Rudbeckia nitida

Things to do in the summer garden

Article by Claudia Larsen. Pictured above: Shiny coneflower (Rudbeckia nitida) by Eleanor Dietrich

Some wildflowers wait until summer to emerge and begin faster growth to take their place in the fall garden. Check your garden for new arrivals such as coneflowers, blue curls and sunflowers.

If you want plants to reseed in areas where they are doing well, remember not to smother the seed with mulch. Most seeds need light to germinate.

Butterfly eggs are found in singles or in a small mass on the underside of leaves on host plants.  Look for them with a small hand lens and marvel in their intricate shapes and diversity. Butterflies have several broods during the summer, so keep an eye out for their pupa stage to watch their emergence.

Use cooler times of the day to weed unwanted weeds and grasses from flower beds.  Don’t take chances with lightning – thunder is nature’s way of telling you to retreat from the garden.

Try wildflower combinations in large pots on your porch or patio. Three to five species can make an interesting arrangement. A clumping grass or a trailing wildflower can enhance the plant palette. Don’t be afraid to cut back or shape errant stems. Some plants will re-bloom if deadheaded. Experiment and have fun!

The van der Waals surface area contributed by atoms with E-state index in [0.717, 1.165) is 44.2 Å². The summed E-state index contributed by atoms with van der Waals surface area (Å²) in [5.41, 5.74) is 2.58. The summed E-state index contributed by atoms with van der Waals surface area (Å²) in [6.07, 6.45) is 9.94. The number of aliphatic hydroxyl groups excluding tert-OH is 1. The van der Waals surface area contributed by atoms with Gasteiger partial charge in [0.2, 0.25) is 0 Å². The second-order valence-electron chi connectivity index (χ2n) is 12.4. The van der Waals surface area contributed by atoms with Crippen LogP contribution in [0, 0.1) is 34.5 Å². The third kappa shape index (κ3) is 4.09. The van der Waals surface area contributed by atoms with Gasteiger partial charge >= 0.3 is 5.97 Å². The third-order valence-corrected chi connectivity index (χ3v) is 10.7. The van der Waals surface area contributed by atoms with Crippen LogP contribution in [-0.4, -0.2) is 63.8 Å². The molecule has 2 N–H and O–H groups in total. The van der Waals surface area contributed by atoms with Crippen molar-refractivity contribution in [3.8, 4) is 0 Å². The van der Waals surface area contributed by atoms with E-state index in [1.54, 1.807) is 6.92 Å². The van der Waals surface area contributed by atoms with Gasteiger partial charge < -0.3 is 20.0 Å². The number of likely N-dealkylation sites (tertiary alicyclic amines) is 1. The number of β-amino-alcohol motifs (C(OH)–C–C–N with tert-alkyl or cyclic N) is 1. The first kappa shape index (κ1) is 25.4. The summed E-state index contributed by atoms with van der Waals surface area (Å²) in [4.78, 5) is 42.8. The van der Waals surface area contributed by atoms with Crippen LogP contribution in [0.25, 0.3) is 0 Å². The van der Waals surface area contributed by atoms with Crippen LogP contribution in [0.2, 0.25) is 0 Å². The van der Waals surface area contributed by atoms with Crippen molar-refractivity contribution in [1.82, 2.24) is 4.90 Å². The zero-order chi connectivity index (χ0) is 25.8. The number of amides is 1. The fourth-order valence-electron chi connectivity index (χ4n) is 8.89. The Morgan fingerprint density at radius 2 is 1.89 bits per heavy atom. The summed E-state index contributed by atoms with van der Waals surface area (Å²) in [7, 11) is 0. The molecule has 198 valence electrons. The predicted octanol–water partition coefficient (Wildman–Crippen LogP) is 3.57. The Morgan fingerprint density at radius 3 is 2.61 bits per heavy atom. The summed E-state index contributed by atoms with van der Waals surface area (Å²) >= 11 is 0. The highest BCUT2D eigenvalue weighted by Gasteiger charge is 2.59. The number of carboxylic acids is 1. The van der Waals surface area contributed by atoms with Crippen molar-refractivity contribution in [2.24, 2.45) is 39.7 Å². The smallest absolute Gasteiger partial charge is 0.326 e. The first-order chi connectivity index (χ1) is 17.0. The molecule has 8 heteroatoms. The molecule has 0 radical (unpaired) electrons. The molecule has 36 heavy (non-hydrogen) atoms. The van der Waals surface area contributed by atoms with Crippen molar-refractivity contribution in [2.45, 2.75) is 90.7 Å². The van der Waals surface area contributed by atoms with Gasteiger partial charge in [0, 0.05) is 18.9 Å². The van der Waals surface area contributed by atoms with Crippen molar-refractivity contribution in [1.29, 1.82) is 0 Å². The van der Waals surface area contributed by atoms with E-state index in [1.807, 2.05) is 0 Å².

If you are adding containerized plants to fill landscape areas, try planting after a rainstorm when the soil is saturated. Water only to settle dirt around the root zone. Your transplanting will be more successful, and you will be conserving water.

Change bird bath water and hummingbird feeders often to discourage fungus and bacteria and limit mosquito hatching.  Many birds will dart in and out of the wildflower garden during the summer to catch insects for their chicks.

Speaking of bugs, insects are a part of healthy landscapes, so accept the fact you will have some minor plant damage. Use integrated pest management to detect and control unwanted insect pest infestations. Remove and destroy leaves and stems that are heavily infested with aphids or mealy bugs. Drop large slow-moving pests into soapy water.

Learn how beneficial insects can help control destructive insects. Florida “good guys” include ladybugs, big-eyed bugs, green lacewing, assassin bug, green lynx spiders, and parasitic flies and wasps.

Summer is a good time to take a gardening class. Check with your local county Extension office for programs on landscape design, turf alternatives or landscaping for wildlife.

Take photos of your flowers as butterflies and insects visit. Use the best to make notecards or share them with us so we can post them on the Foundation website and social media outlets.

Happy gardening!